Cryptic Text Encoding

Typing in sample code was all the rage back when I first learned assembly language. The programs were short. Most of them I could understand based on my limited knowledge, but I still enjoyed seeing the result and wondering how they did it. Hopefully, I’d learn something.

One such program I typed in completely surprised me. The output displayed wasn’t to be found anywhere inside the code. Somehow, the programmer was able to get a text message generated from what looked like random data. It took me a while, but eventually I gleaned what was going on.

The sample code below works along a similar principle to the assembly language code I looked at years ago. You see an integer array of what appears to be various positive and negative values.

#include <stdio.h>

int main()
    int x, c;
    signed int delta[] = {
        72, 29, 7, 0, 3, -79, 70, 12, -3, -2,
        -77, 36, 29, 13, -78, 39, 40, 0, -4, -2,
        5, -77, -23, -10

    x = c = 0;
        c += delta[x];

The values in the delta[] array aren’t ASCII codes. Yet, when you run the program, you see the following text output:

Hello from Dan Gookin!

What happens in the while loop is that values are read from the delta[] array and output via a putchar() function at Line 16. The first value is an ASCII code, 72, for the letter H. Instead of the next element being an ASCII code, however, its value is added to the current ASCII value. Or, in the case of a negative number, the value is subtracted.

The effect is that 29 (the second element in the delta[] array) is added to 72, yielding 101 or the ASCII code for the letter e. The next element, adds 7 to that value, which becomes letter l. That’s the way the string is processed, one character after another.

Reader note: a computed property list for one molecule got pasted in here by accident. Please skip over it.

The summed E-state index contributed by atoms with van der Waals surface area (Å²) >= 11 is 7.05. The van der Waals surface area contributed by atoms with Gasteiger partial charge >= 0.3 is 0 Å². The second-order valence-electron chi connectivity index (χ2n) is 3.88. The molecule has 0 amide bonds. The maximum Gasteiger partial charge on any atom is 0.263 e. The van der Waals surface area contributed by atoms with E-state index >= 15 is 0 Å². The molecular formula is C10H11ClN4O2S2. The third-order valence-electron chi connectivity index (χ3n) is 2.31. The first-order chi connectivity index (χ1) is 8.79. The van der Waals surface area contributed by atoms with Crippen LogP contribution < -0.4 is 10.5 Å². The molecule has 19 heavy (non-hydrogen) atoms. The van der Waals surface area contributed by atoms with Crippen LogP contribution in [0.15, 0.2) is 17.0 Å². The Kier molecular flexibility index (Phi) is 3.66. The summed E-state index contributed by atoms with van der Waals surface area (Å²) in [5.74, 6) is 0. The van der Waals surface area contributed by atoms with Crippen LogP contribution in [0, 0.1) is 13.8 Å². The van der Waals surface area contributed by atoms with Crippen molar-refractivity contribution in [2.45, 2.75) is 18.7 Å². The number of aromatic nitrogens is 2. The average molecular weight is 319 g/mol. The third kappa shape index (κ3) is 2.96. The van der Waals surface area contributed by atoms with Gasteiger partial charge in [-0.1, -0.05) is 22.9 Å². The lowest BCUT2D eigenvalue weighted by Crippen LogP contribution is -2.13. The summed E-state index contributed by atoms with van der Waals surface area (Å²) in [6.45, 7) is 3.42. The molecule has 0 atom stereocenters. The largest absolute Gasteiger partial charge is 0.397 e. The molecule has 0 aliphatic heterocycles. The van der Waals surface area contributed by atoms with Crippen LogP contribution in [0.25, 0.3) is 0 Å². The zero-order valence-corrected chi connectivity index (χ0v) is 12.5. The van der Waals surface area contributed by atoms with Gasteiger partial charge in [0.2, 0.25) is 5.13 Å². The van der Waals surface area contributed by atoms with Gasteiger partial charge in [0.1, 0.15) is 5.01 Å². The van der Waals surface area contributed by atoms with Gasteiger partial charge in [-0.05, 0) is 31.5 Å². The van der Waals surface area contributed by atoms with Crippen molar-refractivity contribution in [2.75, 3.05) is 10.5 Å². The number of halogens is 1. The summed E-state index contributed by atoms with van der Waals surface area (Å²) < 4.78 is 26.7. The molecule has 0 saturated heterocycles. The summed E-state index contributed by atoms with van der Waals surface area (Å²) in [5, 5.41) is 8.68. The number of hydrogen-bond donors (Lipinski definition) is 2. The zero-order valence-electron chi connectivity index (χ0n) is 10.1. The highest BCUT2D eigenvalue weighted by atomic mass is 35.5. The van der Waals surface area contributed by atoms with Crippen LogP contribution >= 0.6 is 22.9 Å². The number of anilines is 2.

I’m not certain whether this method was the one used as an example in Assembly language years ago, nor is it any form of clever encryption. In fact, the only conundrum I faced was how to tell when the string was terminated. Rather than use some value such as 1000, I just counted the bytes in the string and used that value to terminate output; (x<24) at Line 13.

This program is actually the second one I wrote. After all, you need a way to convert a string of text into positive and negative values. To do that I wrote a program that swallows a string and then outputs the values added and subtracted. Next week’s Lesson details how the program works.

3 thoughts on “Cryptic Text Encoding

  1. I’ve seen programs with decimal numbers hardcoded in which are then printed as hexadecimal, forming words. Bit restrictive obviously: you can only output word containing the first six letters of the alphabet.

    Of course in c chars are basically numbers so it’s easy to represent text with integers.

  2. I’ve experimented with other ways to represent letters, including packing bits across multiple bytes. I wish I would have saved the original Assembly code used so many years ago. It really stuck with me.

  3. It’s probably still out there somewhere if you know where to look or what to search for (I know neither obviously!) Failing that ask on appropriate forums. Somebody somewhere must know. I expect there’s an Assembly subreddit somewhere.

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